• Ability to act on data in real time to trigger in-app messages in response to events.
  • Integrations with other analytics tools, and webhooks for custom integrations with 3rd party apps.

Top product analytics tools for SaaS companies

The choice of product analytics software tools depends on your needs.

Let’s look at 3 tools that will fit the most common use cases:

  • Userpilot, a product adoption platform
  • Amplitude, a dedicated product analytics platform
  • Hotjar, a UX/UI analytics tool

Userpilot: In-app engagement and complete product analytics solution all in one

Userpilot is a digital adoption tool.

It allows you to analyze user behavior, collect customer feedback, and drive product engagement with in-app experiences. This makes it a comprehensive product analytics solution that will satisfy the needs of most product folks.

Userpilot dashboard
Userpilot dashboard.

Here are some of Userpilot analytics features:

Product Analytics: Feature tagging in Userpilot
Product Analytics: Feature tagging in Userpilot.

Amplitude: Standalone product analytics software

Amplitude is a powerful product analytics tool. If you think that Userpilot’s analytics features might not be sufficient for your business, Amplitude might be the answer.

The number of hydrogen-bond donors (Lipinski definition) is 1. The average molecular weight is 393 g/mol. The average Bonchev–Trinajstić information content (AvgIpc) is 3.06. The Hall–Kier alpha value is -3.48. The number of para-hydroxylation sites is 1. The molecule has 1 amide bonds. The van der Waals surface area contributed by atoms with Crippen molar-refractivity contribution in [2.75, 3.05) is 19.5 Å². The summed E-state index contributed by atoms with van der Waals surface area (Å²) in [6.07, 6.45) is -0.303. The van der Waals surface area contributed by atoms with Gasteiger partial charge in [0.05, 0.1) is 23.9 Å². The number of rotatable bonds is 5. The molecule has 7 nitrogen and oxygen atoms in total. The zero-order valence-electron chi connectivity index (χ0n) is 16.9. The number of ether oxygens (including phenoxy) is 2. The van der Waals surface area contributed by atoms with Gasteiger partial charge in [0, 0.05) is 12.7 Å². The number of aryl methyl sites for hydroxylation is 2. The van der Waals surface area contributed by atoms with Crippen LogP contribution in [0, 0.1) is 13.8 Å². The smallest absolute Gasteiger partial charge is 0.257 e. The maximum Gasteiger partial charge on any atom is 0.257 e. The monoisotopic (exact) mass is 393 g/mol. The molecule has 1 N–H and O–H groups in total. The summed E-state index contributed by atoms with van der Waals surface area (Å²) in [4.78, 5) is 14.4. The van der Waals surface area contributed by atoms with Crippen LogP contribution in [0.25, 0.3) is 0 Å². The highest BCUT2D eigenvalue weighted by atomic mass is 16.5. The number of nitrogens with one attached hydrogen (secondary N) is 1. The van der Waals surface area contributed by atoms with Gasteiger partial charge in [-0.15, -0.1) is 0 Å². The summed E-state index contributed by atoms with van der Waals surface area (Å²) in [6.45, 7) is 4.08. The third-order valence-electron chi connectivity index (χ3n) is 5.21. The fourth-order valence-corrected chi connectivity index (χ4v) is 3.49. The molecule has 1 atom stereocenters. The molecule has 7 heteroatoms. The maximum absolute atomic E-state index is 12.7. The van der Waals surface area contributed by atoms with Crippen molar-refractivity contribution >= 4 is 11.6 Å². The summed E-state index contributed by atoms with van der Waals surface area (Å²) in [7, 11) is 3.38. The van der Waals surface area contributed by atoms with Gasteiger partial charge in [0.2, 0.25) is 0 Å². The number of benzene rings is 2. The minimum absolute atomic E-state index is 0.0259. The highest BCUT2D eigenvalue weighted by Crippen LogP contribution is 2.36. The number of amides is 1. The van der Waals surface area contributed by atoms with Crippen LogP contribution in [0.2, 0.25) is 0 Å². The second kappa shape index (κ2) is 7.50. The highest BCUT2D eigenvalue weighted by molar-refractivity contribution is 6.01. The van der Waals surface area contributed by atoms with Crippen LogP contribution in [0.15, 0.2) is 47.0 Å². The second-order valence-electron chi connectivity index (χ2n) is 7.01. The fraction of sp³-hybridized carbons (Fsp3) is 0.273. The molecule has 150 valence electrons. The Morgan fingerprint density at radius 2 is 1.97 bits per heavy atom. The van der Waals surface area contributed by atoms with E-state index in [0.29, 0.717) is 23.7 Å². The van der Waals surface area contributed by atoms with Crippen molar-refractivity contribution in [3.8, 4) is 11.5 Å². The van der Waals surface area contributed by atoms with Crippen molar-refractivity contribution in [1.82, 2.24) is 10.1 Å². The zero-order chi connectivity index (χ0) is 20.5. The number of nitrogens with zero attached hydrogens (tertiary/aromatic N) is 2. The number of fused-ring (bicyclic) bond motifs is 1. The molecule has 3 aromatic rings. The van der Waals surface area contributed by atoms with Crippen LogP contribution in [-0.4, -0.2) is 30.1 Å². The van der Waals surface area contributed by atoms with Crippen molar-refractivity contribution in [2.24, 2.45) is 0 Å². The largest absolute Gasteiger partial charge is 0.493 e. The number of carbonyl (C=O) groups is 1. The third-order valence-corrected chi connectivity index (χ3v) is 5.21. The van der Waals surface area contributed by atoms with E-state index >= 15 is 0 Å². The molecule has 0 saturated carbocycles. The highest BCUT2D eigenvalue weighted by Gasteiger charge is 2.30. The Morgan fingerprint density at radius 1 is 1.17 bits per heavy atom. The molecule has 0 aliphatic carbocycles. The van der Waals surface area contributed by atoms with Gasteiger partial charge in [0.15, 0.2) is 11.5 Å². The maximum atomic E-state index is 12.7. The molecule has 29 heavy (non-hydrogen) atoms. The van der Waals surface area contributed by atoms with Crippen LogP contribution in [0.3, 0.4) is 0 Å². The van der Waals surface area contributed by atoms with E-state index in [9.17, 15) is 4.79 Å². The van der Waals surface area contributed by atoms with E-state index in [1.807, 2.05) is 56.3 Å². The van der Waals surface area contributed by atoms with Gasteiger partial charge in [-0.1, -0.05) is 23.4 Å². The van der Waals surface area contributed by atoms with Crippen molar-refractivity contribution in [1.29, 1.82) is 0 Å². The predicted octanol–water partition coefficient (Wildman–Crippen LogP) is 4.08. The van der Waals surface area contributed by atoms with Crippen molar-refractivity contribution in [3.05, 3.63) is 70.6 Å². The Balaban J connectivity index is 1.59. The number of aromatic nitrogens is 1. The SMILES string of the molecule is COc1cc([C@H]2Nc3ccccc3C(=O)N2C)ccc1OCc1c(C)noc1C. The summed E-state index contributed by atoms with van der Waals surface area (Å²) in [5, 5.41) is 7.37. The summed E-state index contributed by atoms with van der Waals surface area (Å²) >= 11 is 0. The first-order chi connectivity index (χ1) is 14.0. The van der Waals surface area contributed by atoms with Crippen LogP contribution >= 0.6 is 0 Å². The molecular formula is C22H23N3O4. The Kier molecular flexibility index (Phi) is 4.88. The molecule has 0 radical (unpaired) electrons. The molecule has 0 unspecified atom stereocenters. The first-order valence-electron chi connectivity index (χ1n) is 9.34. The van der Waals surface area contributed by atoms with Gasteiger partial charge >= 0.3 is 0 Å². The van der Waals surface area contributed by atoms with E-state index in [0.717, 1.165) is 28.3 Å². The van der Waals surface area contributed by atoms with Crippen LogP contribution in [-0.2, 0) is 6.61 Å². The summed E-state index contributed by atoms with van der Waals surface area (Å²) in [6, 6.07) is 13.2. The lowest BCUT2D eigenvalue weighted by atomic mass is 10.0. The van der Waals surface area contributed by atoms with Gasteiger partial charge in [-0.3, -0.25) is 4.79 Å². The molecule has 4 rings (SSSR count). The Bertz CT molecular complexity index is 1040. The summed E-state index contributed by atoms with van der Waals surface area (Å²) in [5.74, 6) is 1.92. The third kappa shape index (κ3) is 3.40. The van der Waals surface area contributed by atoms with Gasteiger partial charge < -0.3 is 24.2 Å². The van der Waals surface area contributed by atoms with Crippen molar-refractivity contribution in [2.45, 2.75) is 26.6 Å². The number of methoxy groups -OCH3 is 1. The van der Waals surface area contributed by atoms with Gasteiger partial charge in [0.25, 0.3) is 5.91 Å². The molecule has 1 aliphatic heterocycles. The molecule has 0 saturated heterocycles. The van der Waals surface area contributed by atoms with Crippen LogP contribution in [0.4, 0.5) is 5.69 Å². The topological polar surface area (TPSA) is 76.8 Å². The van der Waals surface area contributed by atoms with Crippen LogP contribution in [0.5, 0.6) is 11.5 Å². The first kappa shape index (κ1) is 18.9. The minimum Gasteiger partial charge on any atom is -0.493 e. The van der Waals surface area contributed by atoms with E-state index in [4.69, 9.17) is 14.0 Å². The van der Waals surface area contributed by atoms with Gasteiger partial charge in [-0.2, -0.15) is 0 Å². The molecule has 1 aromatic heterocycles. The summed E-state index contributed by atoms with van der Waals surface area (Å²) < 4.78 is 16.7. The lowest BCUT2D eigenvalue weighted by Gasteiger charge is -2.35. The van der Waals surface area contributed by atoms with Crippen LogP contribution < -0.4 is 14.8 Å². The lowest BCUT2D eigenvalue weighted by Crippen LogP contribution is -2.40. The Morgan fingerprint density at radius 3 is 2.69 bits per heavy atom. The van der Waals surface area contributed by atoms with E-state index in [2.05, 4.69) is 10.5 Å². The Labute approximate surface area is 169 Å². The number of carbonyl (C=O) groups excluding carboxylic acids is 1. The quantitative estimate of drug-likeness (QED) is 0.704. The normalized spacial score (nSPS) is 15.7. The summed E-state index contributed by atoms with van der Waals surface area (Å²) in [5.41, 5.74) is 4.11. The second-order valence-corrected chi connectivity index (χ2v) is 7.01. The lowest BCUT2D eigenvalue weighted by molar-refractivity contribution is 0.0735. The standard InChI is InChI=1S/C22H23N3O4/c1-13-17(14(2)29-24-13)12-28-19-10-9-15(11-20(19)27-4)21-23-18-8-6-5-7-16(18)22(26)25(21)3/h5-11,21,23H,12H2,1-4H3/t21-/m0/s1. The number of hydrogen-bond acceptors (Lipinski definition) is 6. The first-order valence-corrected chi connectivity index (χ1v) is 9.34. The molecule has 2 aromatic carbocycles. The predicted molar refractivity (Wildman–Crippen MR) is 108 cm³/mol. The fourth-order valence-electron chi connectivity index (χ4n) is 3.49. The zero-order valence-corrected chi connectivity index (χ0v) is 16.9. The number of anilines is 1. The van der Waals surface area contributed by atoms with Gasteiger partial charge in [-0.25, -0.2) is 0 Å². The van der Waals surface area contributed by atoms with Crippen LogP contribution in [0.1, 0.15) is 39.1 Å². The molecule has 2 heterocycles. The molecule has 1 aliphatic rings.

Some of Amplitude’s analytics features include:

  • Milestone analysis
  • Retention analysis
  • Custom dashboards
  • Predictions
  • User segmentation
  • Pathfinder – helps you find all the possible user paths leading up to an event and following it
  • Funnel analysis

Amplitude offers access to a lot of them in its free plan, so you can easily take it for a spin and see if it works for you. If you don’t want to commit your time to set it up, you can also book a live demo.

Product Analytics: Amplitude Dashboard
Product Analytics: Amplitude dashboard.

Hotjar: User behavior analytics software

Hotjar is an excellent tool for granular analysis of user in-app behavior.

The product offers two main features; heatmaps and session recordings.

Heatmaps are visual representations of user engagement in the product. The warmer the color of the spot on the screen, the more popular the feature is. This shows you which parts of the UI attract the most attention and which parts to optimize.

Session recordings are screen recordings of what users do. You can either use them for user testing, where they have a specific task to perform, or simply watch user interactions with the product, for example, to identify friction.

Product Analytics: Hotjar Heatmap
Product Analytics: Hotjar heatmap.


Product analytics enables product managers to understand user behavior and make data-driven decisions to add value to the product and create delightful customer experiences.

If you want to see how Userpilot analytics can help you make better product decisions, book the demo!